G: “The most challenging was the one I’ve yet to write — when I spent a whole month living in a hut among Luo tribals along Lake Victoria in Kenya in a village without electricity or water — to experience rock-bottom, abject, dire poverty for myself. My favourite was when I dressed up as an Arab to see how much bullshit people would take from you if they thought you were filthy rich.”
Do you find many differences between writing an article or a novel?
G: “Of course. Reporting facts, and making up facts for a fiction novel, are very different. Also, the difference between 1st person and 3rd person narration is huge, a topic I would cover in the course. At a deeper level, and with today’s growing discussion about ‘fake news’, I must confess I find myself wondering if there is any such thing as non-fiction at all. I abandoned the concept of objectivity around the same time it disappeared from physics. And in today’s world of fake news, that distinction between what is real and what is not is coming down more and more to what a person believes is real rather than objective truth. As Trump would tweet, sad!”
Gopinath has three published novels – Travels With The Fish, The Book of Answers, and Hoyt’s War, with two upcoming works still in the writing phase.
Travels with the Fish is a creative narration on his own travel adventures, The Book of Answers, set in India, is about, “the madness of the extreme right ideologies that are dragging the world toward chaos,” (quote taken from Gopinath’s interview on Conversations With Writers). His recent satire, Hoyt’s War, written before Donald Trump stumbled into power, uncannily foreshadows the current chaos in America. The novel offers a frightening foresight into a future with President Barry Codbag implementing a tax on sex, decriminalizing rape, declaring America a monarchy, and banning the use of future and past tense. The style of the novel toys with humorous parodies that highlight the horrors of reality.
In 1972 Gopinath disguised himself as a shoeshine boy in New Delhi
“I would like to help participants examine storylines, create characters, play with words, raise their quality standards…”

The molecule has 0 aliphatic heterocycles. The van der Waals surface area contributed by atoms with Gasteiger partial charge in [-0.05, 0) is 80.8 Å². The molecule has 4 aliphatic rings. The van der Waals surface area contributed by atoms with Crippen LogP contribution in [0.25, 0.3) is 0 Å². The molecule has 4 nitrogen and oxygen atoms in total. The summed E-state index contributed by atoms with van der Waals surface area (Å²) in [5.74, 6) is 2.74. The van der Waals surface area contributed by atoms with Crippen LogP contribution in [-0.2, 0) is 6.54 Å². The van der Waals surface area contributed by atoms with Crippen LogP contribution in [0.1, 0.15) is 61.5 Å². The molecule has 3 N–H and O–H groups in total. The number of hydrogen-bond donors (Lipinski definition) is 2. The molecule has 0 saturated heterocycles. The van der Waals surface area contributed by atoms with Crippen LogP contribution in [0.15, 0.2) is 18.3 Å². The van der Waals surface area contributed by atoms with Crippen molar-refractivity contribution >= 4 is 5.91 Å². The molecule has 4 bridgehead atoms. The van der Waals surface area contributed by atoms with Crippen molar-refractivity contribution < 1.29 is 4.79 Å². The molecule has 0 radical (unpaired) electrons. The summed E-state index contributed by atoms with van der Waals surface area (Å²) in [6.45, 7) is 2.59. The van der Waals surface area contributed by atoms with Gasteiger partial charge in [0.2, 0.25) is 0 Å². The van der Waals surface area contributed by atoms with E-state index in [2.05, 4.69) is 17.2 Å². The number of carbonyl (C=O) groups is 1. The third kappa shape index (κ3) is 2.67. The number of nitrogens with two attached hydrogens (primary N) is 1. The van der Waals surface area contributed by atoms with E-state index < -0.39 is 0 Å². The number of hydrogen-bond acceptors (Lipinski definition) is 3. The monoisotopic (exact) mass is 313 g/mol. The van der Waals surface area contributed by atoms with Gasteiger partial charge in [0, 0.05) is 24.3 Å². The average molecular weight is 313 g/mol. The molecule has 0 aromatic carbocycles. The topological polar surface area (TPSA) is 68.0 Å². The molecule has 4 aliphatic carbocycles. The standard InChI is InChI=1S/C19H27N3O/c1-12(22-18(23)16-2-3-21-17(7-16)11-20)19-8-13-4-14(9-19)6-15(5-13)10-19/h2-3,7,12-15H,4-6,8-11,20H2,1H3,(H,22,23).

“Travels With The Fish” is inspired by your own adventures? What was your writing like before you began travelling? Or did travelling inspire you to write?
G: “Storytelling is the core skill. Finding stories, in other people, in situations, in travel, through first person initiatives, these are how I get my stories. So it’s hard to find a black and white starting point for writing.”
What do you hope to teach the writers at the Content Castle?
G:“I hope to learn a lot from them — their stories. I hope to inspire them to write a lot during those two weeks. Three hours three times a week seems little. I would like to help participants examine storylines, create characters, play with words, raise their quality standards — and spend evenings on the beach under the moon discussing the world, and pain, and hope, and our futures, and how all those inform our thoughts and words.”
The stories of Gopinath are fascinating and we at the Content Castle are eager to learn from our adventurous and gifted writing teacher. Not only will our writing improve, but so will the way we think and understand our surroundings, other cultures, and people. Thinking of days spent honing our writing skills inside the vibrant Castle walls, and evenings spent below the sunset glazed sky, discussing the workings of the world with a talented writer, thinker, and storyteller is a dazzling, magical thought.
Learn more about our March speaker: